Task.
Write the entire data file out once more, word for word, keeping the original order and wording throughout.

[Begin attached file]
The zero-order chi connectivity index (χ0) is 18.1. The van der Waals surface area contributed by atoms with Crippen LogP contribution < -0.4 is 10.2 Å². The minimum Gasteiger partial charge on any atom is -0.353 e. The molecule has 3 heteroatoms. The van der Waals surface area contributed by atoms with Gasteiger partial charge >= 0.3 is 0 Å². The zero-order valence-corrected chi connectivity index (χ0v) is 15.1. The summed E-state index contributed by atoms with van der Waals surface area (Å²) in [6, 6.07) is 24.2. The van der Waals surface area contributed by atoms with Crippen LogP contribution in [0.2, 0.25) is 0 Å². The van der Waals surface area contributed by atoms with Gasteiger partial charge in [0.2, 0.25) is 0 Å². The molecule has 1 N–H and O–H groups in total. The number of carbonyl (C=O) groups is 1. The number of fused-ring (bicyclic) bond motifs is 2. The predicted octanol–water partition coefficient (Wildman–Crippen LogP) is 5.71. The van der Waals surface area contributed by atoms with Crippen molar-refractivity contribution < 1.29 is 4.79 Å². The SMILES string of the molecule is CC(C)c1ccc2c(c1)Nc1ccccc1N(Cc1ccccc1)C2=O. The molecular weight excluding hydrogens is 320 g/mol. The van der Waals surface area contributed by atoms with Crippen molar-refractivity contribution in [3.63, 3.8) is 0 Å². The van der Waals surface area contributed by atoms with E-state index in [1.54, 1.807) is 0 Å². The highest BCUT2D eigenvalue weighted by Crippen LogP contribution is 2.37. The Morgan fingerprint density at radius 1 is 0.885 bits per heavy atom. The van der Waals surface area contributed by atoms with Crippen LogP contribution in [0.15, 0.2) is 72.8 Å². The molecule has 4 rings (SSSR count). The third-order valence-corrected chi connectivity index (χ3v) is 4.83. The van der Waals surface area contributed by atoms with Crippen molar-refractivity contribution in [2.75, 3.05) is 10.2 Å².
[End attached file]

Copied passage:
The zero-order chi connectivity index (χ0) is 18.1. The van der Waals surface area contributed by atoms with Crippen LogP contribution < -0.4 is 10.2 Å². The minimum Gasteiger partial charge on any atom is -0.353 e. The molecule has 3 heteroatoms. The van der Waals surface area contributed by atoms with Gasteiger partial charge >= 0.3 is 0 Å². The zero-order valence-corrected chi connectivity index (χ0v) is 15.1. The summed E-state index contributed by atoms with van der Waals surface area (Å²) in [6, 6.07) is 24.2. The van der Waals surface area contributed by atoms with Crippen LogP contribution in [0.2, 0.25) is 0 Å². The van der Waals surface area contributed by atoms with Gasteiger partial charge in [0.2, 0.25) is 0 Å². The molecule has 1 N–H and O–H groups in total. The number of carbonyl (C=O) groups is 1. The number of fused-ring (bicyclic) bond motifs is 2. The predicted octanol–water partition coefficient (Wildman–Crippen LogP) is 5.71. The van der Waals surface area contributed by atoms with Crippen molar-refractivity contribution < 1.29 is 4.79 Å². The SMILES string of the molecule is CC(C)c1ccc2c(c1)Nc1ccccc1N(Cc1ccccc1)C2=O. The molecular weight excluding hydrogens is 320 g/mol. The van der Waals surface area contributed by atoms with Crippen molar-refractivity contribution in [3.63, 3.8) is 0 Å². The van der Waals surface area contributed by atoms with E-state index in [1.54, 1.807) is 0 Å². The highest BCUT2D eigenvalue weighted by Crippen LogP contribution is 2.37. The Morgan fingerprint density at radius 1 is 0.885 bits per heavy atom. The van der Waals surface area contributed by atoms with Crippen LogP contribution in [0.15, 0.2) is 72.8 Å². The molecule has 4 rings (SSSR count). The third-order valence-corrected chi connectivity index (χ3v) is 4.83. The van der Waals surface area contributed by atoms with Crippen molar-refractivity contribution in [2.75, 3.05) is 10.2 Å².